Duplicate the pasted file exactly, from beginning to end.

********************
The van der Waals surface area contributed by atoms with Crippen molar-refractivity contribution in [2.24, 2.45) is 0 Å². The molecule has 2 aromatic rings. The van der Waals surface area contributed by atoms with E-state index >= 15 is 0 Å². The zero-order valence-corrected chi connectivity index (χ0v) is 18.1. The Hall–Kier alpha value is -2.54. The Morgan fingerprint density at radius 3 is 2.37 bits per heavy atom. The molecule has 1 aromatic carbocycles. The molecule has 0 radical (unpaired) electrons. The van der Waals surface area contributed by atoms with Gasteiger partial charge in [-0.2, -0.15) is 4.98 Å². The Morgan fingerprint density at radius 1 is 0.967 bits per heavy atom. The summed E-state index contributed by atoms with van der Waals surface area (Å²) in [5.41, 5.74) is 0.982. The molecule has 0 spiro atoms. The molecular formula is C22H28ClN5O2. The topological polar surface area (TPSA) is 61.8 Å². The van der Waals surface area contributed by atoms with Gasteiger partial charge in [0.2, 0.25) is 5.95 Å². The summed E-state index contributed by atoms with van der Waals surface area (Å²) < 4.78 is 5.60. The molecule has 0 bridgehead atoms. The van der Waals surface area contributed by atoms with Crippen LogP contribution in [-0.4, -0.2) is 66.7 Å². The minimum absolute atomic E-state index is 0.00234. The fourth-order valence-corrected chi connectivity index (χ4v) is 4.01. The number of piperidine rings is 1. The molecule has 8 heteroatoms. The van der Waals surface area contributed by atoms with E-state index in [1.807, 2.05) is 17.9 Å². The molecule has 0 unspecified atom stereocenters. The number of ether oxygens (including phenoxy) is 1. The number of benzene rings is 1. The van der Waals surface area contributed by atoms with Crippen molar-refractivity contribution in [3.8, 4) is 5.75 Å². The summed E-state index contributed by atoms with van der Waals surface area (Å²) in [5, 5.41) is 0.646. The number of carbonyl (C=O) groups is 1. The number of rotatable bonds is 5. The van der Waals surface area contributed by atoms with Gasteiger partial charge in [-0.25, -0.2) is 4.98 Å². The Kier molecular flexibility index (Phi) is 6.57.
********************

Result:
The van der Waals surface area contributed by atoms with Crippen molar-refractivity contribution in [2.24, 2.45) is 0 Å². The molecule has 2 aromatic rings. The van der Waals surface area contributed by atoms with E-state index >= 15 is 0 Å². The zero-order valence-corrected chi connectivity index (χ0v) is 18.1. The Hall–Kier alpha value is -2.54. The Morgan fingerprint density at radius 3 is 2.37 bits per heavy atom. The molecule has 1 aromatic carbocycles. The molecule has 0 radical (unpaired) electrons. The van der Waals surface area contributed by atoms with Gasteiger partial charge in [-0.2, -0.15) is 4.98 Å². The Morgan fingerprint density at radius 1 is 0.967 bits per heavy atom. The summed E-state index contributed by atoms with van der Waals surface area (Å²) in [5.41, 5.74) is 0.982. The molecule has 0 spiro atoms. The molecular formula is C22H28ClN5O2. The topological polar surface area (TPSA) is 61.8 Å². The van der Waals surface area contributed by atoms with Gasteiger partial charge in [0.2, 0.25) is 5.95 Å². The summed E-state index contributed by atoms with van der Waals surface area (Å²) < 4.78 is 5.60. The molecule has 0 bridgehead atoms. The van der Waals surface area contributed by atoms with Crippen LogP contribution in [-0.4, -0.2) is 66.7 Å². The minimum absolute atomic E-state index is 0.00234. The fourth-order valence-corrected chi connectivity index (χ4v) is 4.01. The number of piperidine rings is 1. The molecule has 8 heteroatoms. The van der Waals surface area contributed by atoms with E-state index in [1.807, 2.05) is 17.9 Å². The molecule has 0 unspecified atom stereocenters. The number of ether oxygens (including phenoxy) is 1. The number of benzene rings is 1. The van der Waals surface area contributed by atoms with Crippen molar-refractivity contribution in [3.8, 4) is 5.75 Å². The summed E-state index contributed by atoms with van der Waals surface area (Å²) in [5, 5.41) is 0.646. The number of carbonyl (C=O) groups is 1. The number of rotatable bonds is 5. The van der Waals surface area contributed by atoms with Gasteiger partial charge in [-0.25, -0.2) is 4.98 Å². The Kier molecular flexibility index (Phi) is 6.57.